Any legislation seen as limiting research "would send a powerful message to the biotech, venture capital and research community that Wisconsin has a hostile regulatory environment," he said.

Green rejects such claims as alarmist and overtly partisan.

The current policy limiting federal research spending on specified lines has been "extremely lucrative" for UW-Madison, he maintained.

A question of morality?

Green, who frequently sums up his position as an effort not to "leave our moral compass behind," envisions a future where Wisconsin attracts more scientists and research dollars precisely because it practices a more ethical form of research.

That future certainly appeals to Barbara Lyons, executive director of Wisconsin Right to Life, which actively lobbied for a ban on both types of cloning the Legislature passed this year. Doyle vetoed the measure.

Lyons' group has prepared several other pieces of model legislation it hopes a Republican Legislature and governor would adopt.

Those include establishing a bank of "adult" stem cells from umbilical cord blood; making it easier to adopt leftover embryos from fertility clinics; and prohibiting anyone, including scientists at private laboratories, from creating human embryos for research.

Green supports the first two measures. He doesn't intend to restrict research at private labs, although Green's campaign manager, Mark Graul, reiterated Green's hope that the new embryo-sparing technique would make future destruction of embryos unnecessary.

But Green's opposition to therapeutic cloning is not subject to debate. He disputes the claim that science benefits from having the option available. More fundamentally, however, he believes the process crosses an unacceptable ethical boundary.

"We understand what the position of the scientists is," Graul said. "What Mark is saying is that science has now found a way that we can do this research without destroying embryos, and that's Mark's position. Why everybody wouldn't embrace that as a way to move forward with this research is surprising."

Phil Brinkman and David Wahlberg are reporters for the Wisconsin State Journal.


"Mark Green has tried to ban or even criminalize proven methods of stem-cell research." - Jim Doyle (Green has never voted to criminalize stem-cell research but has supported legislation to criminalize all human cloning, including so-called therapeutic cloning, which involves replacing an egg's nucleus with a patient's DNA in order to create stem cells that are a match to the person.)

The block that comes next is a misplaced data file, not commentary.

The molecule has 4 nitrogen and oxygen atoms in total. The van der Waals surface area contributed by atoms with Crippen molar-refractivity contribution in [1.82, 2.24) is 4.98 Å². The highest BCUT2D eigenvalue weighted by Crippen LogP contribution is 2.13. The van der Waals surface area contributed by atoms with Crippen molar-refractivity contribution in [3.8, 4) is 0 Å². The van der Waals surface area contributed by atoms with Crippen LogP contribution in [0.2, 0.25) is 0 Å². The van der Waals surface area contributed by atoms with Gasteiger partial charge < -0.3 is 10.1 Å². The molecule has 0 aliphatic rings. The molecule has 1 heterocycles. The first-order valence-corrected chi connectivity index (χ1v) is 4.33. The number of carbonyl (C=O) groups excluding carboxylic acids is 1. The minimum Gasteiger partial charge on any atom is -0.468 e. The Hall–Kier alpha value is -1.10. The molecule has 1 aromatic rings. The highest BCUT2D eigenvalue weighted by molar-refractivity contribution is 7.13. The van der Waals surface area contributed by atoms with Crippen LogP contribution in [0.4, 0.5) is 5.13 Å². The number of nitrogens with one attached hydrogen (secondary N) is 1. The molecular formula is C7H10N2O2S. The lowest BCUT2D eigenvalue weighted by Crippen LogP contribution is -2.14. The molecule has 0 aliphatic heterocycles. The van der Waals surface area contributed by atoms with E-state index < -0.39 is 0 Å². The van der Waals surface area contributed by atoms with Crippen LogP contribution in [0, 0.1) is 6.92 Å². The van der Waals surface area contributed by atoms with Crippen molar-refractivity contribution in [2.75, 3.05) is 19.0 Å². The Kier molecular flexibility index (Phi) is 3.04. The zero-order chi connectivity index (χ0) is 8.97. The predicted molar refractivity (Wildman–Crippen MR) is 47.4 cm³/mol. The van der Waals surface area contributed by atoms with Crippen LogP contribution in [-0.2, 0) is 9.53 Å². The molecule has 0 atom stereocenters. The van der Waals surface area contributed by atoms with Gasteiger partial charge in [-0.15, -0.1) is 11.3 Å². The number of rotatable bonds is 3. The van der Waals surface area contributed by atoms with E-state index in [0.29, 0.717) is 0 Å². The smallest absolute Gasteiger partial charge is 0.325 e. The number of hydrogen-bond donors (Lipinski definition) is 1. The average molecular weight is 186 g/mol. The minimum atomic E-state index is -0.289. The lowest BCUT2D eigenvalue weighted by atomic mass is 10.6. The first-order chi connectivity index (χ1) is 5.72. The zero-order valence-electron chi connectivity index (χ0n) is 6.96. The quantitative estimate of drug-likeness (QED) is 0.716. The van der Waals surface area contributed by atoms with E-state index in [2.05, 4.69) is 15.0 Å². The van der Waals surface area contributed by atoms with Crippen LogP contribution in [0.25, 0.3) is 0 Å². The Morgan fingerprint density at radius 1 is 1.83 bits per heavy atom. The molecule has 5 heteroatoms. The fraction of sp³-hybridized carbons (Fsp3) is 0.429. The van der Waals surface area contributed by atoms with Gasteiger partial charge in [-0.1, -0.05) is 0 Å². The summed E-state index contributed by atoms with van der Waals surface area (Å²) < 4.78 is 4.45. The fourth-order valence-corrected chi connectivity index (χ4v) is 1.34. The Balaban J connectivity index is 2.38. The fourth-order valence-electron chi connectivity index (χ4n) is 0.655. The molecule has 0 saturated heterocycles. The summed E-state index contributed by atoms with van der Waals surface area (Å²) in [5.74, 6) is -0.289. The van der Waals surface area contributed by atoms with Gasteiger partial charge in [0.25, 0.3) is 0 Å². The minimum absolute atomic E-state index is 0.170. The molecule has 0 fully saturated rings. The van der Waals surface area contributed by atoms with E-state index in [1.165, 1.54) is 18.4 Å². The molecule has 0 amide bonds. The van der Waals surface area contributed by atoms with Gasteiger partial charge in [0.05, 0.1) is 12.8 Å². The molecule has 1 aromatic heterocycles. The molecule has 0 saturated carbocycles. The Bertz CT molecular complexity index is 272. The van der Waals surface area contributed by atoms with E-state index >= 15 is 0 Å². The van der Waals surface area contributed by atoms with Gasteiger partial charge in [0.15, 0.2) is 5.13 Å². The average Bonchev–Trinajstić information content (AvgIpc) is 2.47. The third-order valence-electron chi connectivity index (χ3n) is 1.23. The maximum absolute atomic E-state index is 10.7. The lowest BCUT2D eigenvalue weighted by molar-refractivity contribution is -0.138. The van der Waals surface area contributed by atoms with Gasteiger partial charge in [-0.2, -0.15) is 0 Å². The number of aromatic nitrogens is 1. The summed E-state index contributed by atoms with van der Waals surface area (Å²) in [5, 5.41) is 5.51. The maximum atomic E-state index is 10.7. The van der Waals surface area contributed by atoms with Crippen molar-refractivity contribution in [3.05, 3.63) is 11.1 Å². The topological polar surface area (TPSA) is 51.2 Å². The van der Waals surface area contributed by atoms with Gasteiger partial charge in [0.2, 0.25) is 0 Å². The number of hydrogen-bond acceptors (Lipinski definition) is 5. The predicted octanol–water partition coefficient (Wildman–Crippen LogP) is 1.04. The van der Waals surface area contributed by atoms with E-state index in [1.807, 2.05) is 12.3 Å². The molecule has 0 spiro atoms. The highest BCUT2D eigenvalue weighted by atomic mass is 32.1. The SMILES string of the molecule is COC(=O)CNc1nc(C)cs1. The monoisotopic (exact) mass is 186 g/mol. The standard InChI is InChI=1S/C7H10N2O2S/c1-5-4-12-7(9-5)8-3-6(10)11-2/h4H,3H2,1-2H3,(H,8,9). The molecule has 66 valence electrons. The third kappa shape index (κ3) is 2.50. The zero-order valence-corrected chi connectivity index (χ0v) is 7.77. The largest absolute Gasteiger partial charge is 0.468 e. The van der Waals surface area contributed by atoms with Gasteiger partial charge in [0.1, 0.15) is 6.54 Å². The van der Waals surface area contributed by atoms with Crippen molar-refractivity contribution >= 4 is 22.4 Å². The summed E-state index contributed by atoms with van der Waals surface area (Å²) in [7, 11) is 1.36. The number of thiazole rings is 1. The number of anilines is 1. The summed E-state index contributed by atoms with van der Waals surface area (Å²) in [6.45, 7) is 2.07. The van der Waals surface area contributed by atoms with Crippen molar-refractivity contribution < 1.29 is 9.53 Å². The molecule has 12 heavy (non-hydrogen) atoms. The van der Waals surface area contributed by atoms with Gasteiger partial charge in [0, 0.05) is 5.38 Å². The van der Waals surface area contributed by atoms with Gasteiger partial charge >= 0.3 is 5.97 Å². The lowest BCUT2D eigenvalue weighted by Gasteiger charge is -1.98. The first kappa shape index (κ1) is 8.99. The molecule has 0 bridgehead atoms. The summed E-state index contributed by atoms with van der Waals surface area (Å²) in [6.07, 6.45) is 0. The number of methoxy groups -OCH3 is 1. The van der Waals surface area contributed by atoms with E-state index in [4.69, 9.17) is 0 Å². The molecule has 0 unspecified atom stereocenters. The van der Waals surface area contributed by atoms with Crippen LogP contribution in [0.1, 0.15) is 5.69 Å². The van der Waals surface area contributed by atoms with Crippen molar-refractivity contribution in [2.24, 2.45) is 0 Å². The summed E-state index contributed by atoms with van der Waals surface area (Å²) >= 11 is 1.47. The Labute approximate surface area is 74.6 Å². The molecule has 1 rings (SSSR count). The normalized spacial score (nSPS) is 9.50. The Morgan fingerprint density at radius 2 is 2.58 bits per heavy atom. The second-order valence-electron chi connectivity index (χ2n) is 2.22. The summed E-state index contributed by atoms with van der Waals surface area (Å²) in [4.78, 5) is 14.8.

"I am a strong supporter of stem-cell research." - Mark Green (Green's support is qualified: He backs limited federal funding for research on embryonic stem-cell lines created before Aug. 9, 2001, and supports an experimental approach that wouldn't destroy embryos. But he opposes expanded federal support for embryonic stem-cell research using current methods.)

"Stem-cell research is the most hopeful avenue right now for an actual cure for diabetes." - Jim Doyle (Embryonic stem-cell research is still in its earliest stages, with clinical applications years or decades away. No one knows whether the promise of stem-cell therapies will, in fact, be realized. Other cures for diabetes, such as new drugs, could come quicker.)

"I don't believe we should create life in order to destroy it."

- Mark Green (Embryonic stem cells are harvested from excess embryos created in in-vitro fertilization clinics. They come from embryos developed with the express purpose of creating life, but which are no longer wanted.)

On claims embryonic stem-cell research can be likened to abortion: "We're talking about little cells in a petri dish." - Jim Doyle (Stem cells are, indeed, taken from days-old embryos, called blastocysts, that consist of about 150 cells. The embryos typically are left over from in-vitro fertilization treatment and destined to be destroyed. But harvesting stem cells does kill the embryo.)

"I don't believe we should leave our moral compass behind when we step into the laboratory." - Mark Green (State, federal and academic guidelines are already in place for medical studies involving human subjects, including stem-cell research, and the work is reviewed by other researchers and oversight committees.)

Source: State Journal reporting